Jesus’ resurrection is the moment in history where everything changed. This week in The Story, we look at the beginnings of what we now know as “Christianity.” There are major questions that have bounced around my head for years with the beginning of Christianity. One major one is: Why would a group of Jews who regularly kept the Sabbath (Saturday) all of a sudden shift their holy day focus to Sunday? The resurrection. Jesus’ resurrection is central to life and practices of the early church. The Followers of the Way, as they were called early on, used to gather on the first day of the week at sunrise to celebrate the rising of the Son. Their whole reason for coming together was the celebrate that Jesus was resurrected and encourage one another to live out the resurrection in their lives. Baptism is participation in the death, burial, and resurrection (Romans 6). Receiving the Holy Spirit in Baptism is receiving the first parts of the resurrection (2 Cor. 5:1-5). They gathered around the Table for the Lord’s Supper on the first day because it was a celebration of the liberation they received from slavery in the resurrection of Jesus. This is a re-appropriation of the Passover (Matthew 26). Jesus’ death on the cross cleanses us and creates space for the Holy Spirit to take up residence in us. We participate in his death through baptism and in his resurrection through being raised out of the water and receiving the gift of the Holy Spirit.
Acts is written as an epic and covers roughly three decades but it isn’t solely to be read as “Early Church History.” There are a lot of questions unanswered in Acts like: What happens to Peter after ch. 12? What all is James doing in Jerusalem? What happens in the expansion of the church in the east and the south? Luke focuses mainly on the expansion of the Kingdom of God, the Church, under Paul. Why is that? Rome was the center point of the known world. Caesar was the ruler of all things Rome touched. In this small corner of the empire, a king was born, lived, died, and was resurrected. With the resurrection, Thomas gives the proclamation of all Christians since, “My Lord and my God!” When the early Christians say, “Jesus is Lord!” they are controversially declaring that Caesar is not! The life they lived in community were lived in demonstration that the ways the world was structured was not Lord but that Jesus is. They broke convention by meeting together in their homes, breaking bread together in fellowship, and shared all things in common. Luke’s Epic, we call Acts, traces the counter cultural movement from its little corner of the empire to Paul ready to stand before the emperor himself. What an incredible story!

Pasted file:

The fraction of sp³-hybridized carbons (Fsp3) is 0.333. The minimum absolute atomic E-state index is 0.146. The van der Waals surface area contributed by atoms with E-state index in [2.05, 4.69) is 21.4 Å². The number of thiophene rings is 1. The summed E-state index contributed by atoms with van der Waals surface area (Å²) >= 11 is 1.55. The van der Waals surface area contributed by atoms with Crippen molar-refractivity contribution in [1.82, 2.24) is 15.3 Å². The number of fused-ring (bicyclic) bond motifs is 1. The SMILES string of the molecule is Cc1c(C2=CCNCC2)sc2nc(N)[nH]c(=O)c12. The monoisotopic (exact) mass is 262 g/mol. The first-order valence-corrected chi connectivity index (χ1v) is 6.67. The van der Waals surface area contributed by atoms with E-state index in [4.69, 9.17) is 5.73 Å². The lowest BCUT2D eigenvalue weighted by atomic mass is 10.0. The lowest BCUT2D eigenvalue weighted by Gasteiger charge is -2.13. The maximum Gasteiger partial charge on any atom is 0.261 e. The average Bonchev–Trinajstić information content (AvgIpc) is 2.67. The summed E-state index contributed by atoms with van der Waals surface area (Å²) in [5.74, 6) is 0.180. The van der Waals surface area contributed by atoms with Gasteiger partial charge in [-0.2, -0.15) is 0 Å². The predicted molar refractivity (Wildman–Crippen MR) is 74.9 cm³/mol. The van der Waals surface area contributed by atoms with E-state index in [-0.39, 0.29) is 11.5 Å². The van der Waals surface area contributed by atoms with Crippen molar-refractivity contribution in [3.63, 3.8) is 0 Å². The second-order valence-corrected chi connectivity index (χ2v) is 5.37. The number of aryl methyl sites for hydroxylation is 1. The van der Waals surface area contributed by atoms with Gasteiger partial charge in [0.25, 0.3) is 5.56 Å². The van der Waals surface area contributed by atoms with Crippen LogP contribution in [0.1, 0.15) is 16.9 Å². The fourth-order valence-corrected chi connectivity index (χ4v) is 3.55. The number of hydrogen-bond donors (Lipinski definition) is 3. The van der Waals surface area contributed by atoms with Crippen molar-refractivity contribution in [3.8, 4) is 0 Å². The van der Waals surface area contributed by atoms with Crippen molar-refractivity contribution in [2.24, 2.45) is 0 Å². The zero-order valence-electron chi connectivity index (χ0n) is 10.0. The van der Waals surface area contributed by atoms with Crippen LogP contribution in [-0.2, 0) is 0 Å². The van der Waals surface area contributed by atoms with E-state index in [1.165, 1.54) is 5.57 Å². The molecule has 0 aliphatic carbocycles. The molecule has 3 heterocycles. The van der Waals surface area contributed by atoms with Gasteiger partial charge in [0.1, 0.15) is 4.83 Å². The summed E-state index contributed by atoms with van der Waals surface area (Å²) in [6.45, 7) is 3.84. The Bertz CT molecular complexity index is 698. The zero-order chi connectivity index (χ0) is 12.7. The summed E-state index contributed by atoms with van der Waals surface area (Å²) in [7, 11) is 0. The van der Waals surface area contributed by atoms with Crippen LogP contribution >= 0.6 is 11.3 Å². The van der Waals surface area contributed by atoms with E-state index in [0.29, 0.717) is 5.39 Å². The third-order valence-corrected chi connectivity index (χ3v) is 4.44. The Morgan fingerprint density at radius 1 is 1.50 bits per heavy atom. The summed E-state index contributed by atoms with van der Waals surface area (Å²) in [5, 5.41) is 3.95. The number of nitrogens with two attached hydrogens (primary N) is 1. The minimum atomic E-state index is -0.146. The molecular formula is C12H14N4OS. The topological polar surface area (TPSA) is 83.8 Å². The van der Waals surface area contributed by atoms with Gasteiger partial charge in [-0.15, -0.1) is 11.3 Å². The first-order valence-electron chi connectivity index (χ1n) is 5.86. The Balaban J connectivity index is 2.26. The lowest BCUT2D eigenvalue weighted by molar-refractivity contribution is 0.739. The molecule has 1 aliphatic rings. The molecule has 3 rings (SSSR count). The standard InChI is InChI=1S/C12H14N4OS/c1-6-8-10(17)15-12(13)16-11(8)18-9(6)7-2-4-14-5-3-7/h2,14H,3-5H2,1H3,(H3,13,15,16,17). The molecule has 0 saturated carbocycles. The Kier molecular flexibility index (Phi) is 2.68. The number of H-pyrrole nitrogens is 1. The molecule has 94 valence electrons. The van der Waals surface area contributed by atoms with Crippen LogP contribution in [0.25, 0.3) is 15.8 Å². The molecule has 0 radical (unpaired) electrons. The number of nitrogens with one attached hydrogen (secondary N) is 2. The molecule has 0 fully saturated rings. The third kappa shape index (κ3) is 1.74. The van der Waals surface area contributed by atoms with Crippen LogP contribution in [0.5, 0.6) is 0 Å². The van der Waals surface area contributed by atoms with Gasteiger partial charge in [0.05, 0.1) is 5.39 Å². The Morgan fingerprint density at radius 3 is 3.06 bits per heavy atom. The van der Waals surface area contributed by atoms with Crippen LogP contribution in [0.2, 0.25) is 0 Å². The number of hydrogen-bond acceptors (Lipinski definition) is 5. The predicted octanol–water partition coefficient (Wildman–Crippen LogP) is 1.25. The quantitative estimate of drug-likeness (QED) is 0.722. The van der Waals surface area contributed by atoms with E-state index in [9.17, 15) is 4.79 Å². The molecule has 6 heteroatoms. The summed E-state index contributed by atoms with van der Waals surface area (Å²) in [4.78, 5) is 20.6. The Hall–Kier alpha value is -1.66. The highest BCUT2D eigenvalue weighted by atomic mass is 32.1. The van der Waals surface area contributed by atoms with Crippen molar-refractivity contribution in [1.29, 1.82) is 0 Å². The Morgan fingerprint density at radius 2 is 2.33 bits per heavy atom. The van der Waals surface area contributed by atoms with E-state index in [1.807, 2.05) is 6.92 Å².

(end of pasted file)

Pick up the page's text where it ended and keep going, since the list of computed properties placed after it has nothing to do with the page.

Watch for how the Kingdom looks early on in Acts and the issues they quickly face as diverse groups of people begin to come together and try to be Family. How do they work through these issues? What does it take to function and live like Family? What do you see in individuals who lived lives transformed by receiving the Holy Spirit? When you look at Barnabas, who are you taking under your wing to guide them in the faith? Who are you allowing to be Barnabas to you? What group of people do you need God to come to you in a vision for and lower a sheet for you to make a point? How has the Holy Spirit made you bold? Has the Holy Spirit made you bold? Why/why not? What does it mean to rejoice because you had been counted worthy of suffering disgrace for the Name?